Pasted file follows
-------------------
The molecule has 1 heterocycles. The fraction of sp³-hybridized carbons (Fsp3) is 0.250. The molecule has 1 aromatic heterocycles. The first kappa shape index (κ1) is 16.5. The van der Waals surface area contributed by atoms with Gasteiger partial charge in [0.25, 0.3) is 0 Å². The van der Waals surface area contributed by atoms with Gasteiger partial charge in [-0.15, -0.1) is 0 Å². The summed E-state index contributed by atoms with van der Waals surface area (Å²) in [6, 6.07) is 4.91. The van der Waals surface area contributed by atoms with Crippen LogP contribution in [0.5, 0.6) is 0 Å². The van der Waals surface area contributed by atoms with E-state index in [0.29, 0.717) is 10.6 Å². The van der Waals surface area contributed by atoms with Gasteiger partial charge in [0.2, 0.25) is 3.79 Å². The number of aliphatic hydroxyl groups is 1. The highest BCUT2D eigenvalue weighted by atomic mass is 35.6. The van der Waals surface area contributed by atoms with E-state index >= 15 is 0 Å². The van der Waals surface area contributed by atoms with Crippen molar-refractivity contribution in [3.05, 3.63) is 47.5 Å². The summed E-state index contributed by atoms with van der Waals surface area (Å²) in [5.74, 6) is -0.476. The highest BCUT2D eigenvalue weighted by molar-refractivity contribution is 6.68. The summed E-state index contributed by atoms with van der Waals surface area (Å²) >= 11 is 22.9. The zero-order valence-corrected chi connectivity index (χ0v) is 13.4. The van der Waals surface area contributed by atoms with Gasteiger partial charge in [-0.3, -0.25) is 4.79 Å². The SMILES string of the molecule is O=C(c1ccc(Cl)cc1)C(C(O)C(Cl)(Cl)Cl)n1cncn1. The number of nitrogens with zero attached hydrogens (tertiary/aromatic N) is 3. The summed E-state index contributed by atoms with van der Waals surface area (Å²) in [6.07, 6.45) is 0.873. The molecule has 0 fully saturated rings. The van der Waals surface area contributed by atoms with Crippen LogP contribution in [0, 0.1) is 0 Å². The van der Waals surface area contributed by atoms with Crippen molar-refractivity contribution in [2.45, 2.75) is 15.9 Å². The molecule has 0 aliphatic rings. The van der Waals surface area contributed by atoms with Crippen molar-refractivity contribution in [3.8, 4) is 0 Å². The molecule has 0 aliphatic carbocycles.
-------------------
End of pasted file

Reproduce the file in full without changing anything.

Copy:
The molecule has 1 heterocycles. The fraction of sp³-hybridized carbons (Fsp3) is 0.250. The molecule has 1 aromatic heterocycles. The first kappa shape index (κ1) is 16.5. The van der Waals surface area contributed by atoms with Gasteiger partial charge in [0.25, 0.3) is 0 Å². The van der Waals surface area contributed by atoms with Gasteiger partial charge in [-0.15, -0.1) is 0 Å². The summed E-state index contributed by atoms with van der Waals surface area (Å²) in [6, 6.07) is 4.91. The van der Waals surface area contributed by atoms with Crippen LogP contribution in [0.5, 0.6) is 0 Å². The van der Waals surface area contributed by atoms with E-state index in [0.29, 0.717) is 10.6 Å². The van der Waals surface area contributed by atoms with Gasteiger partial charge in [0.2, 0.25) is 3.79 Å². The number of aliphatic hydroxyl groups is 1. The highest BCUT2D eigenvalue weighted by atomic mass is 35.6. The van der Waals surface area contributed by atoms with E-state index >= 15 is 0 Å². The van der Waals surface area contributed by atoms with Crippen molar-refractivity contribution in [3.05, 3.63) is 47.5 Å². The summed E-state index contributed by atoms with van der Waals surface area (Å²) in [5.74, 6) is -0.476. The highest BCUT2D eigenvalue weighted by molar-refractivity contribution is 6.68. The summed E-state index contributed by atoms with van der Waals surface area (Å²) >= 11 is 22.9. The zero-order valence-corrected chi connectivity index (χ0v) is 13.4. The van der Waals surface area contributed by atoms with Gasteiger partial charge in [-0.3, -0.25) is 4.79 Å². The SMILES string of the molecule is O=C(c1ccc(Cl)cc1)C(C(O)C(Cl)(Cl)Cl)n1cncn1. The number of nitrogens with zero attached hydrogens (tertiary/aromatic N) is 3. The summed E-state index contributed by atoms with van der Waals surface area (Å²) in [6.07, 6.45) is 0.873. The molecule has 0 fully saturated rings. The van der Waals surface area contributed by atoms with Crippen LogP contribution in [0, 0.1) is 0 Å². The van der Waals surface area contributed by atoms with Crippen molar-refractivity contribution in [2.45, 2.75) is 15.9 Å². The molecule has 0 aliphatic rings. The van der Waals surface area contributed by atoms with Crippen molar-refractivity contribution in [3.8, 4) is 0 Å². The molecule has 0 aliphatic carbocycles.